Stock price drift around earnings announcement

The Analysis Of Abnormal Returns On Stock Price Drift Around Earnings Announcement Released


When firms release their earnings announcement and related accounting information to the public, the institutions and individual analysts will compare this information with their previous estimation according to the inside and outside issues which can affect the company's future performance carefully, in order to pursue excess or abnormal returns. These data in reports are generally higher or lower than analysts' estimates because of the surprised issues in earnings announcement, which usually affect the stock price of these companies significantly. Positive surprised earnings announcements typically cause a positive signal to their current and potential investors who concern the future performance of these firms (Needham, 2007). Conversely, a negative earnings announcement usually provides a negative signal to their investors which can act on the stock price.

According to Eugene Fama (1970), market efficiency can be explained by three forms: weak form, semi-strong form and strong form efficiency. This paper aims to demonstrate whether the investor can gain abnormal returns from positive earnings announcement of a firm, because based on semi-strong form efficiency hypothesis which provided by Fama in 1970, the stock price is completely reflected by all public information, which means the future performance cannot be predicted and estimated by any other technical nor fundamental analysis which aims to gain abnormal returns. Nevertheless, some empirical studies which focus on the evaluation of speed of adjustment of stock prices to earning announcement show that market efficiency hypothesis is invalid. DeBondt and Thaler (1987) analyzed the relation between the stock prices and earnings announcement, which shows a positive estimated abnormal stock returns around the announcement day. Furthermore, some evidence indicated that the average initial response to earning announcements is an overreaction to earnings.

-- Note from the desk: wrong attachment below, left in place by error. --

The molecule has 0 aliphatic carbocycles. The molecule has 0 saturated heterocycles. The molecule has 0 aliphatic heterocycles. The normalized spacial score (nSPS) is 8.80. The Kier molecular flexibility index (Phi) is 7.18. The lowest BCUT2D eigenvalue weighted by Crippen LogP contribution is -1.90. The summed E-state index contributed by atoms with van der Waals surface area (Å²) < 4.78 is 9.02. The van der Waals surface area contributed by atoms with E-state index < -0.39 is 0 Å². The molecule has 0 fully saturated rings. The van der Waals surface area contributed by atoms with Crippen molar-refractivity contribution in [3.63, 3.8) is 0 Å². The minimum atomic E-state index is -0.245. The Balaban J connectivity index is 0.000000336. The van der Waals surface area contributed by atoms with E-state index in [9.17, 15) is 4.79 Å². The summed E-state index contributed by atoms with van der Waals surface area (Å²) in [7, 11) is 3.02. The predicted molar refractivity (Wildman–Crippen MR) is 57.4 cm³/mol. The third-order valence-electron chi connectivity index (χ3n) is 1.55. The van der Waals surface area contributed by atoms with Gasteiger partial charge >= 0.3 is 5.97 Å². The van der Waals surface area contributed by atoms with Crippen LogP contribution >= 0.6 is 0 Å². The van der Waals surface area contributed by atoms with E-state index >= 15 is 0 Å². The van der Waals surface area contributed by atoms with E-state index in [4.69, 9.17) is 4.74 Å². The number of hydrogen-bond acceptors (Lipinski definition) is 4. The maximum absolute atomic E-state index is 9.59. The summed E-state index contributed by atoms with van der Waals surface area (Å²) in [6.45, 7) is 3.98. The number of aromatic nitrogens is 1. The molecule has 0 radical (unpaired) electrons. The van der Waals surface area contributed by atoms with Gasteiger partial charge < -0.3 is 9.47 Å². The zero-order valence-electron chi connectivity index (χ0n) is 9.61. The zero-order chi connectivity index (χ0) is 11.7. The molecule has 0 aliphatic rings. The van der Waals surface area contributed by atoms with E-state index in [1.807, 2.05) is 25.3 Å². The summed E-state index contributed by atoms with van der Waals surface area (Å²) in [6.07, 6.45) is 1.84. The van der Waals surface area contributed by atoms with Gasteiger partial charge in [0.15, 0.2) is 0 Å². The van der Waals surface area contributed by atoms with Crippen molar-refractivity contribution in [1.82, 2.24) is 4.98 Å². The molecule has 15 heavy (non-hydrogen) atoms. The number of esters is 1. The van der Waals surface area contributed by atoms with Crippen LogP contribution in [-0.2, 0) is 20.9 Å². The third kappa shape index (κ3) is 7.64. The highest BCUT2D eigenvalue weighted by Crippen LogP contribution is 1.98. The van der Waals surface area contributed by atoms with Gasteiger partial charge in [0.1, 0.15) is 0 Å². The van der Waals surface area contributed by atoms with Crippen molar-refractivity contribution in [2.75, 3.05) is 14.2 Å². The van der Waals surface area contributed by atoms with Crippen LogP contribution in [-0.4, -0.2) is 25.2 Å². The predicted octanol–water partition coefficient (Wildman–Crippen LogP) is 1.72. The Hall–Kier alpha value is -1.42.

Firstly, the purpose of this study is to analyze whether the efficient market hypothesis is still valid under the abnormal returns of positive earnings announcements released. Secondly, it will discuss the drift of stock price around the announcement day and give an analysis about the time of how quickly the stock price of react to the positive surprise earnings announcements. Thirdly, investigate the firm size effect in stock price change around earnings announcement released. Finally, give a conclusion and an implication from this study.

Analyzing In Semi-Strong Form EMH

Semi-strong form efficiency was defined by Fama (1970) that stock price completely reflects all available information which released to the public. A test of semi-strong form efficiency was performed by Fama, Fisher, Jensen, and Roll (1969) indicated that investors cannot gain any abnormal returns under public information, which means under efficient capital markets, stock prices fully reflect all the information in a rapid and unbiased period and provide unbiased estimates of the underlying values (Basu, 1977). In conclusion, if semi-strong form efficiency is valid, abnormal returns by acting on public announcements is possible.

However, many literatures indicated that the market is inefficient. William (1991) says the earnings announcements contain some information which is not available to the public. Foster et al (1984) constructed 10 portfolios on the size of earnings surprise and analyzed stock returns. He found there was a large abnormal return on announcement day and investors can obtain this excess return when the positive earning information was published. Moreover, he also recognized that there was significant stock price adrift around the announcement day which can be explained by delayed adjustment of stock market to new information (under-reaction). Ball and Kothari (1991) supported this conclusion by their empirical test that earnings announcement usually include information which not available to the market and significant excess return will be generated on the announcement day. Hereafter, Jegadeesh and Livnat (2006) say that abnormal stock returns, especially the post announcement abnormal returns are result from earning announcement. All of this evidence clearly and strongly demonstrates that price announcements contain information not available to the market and the stock price cannot fully reflect all the information released to the public, which against semi-strong form EMH.

Analyzing In Stock Price Drift Around Announcement Day

Ball and Brown (1968) find there was an abnormal return around earnings announcement day and the internal and external factors which cannot be released to the public will potentially affect the intrinsic value of stock price (Charles et al, 1970). Joy and Jones (1979) concluded their studies and said the phenomenon of generating abnormal returns from earnings announcements can prove the market is inefficient.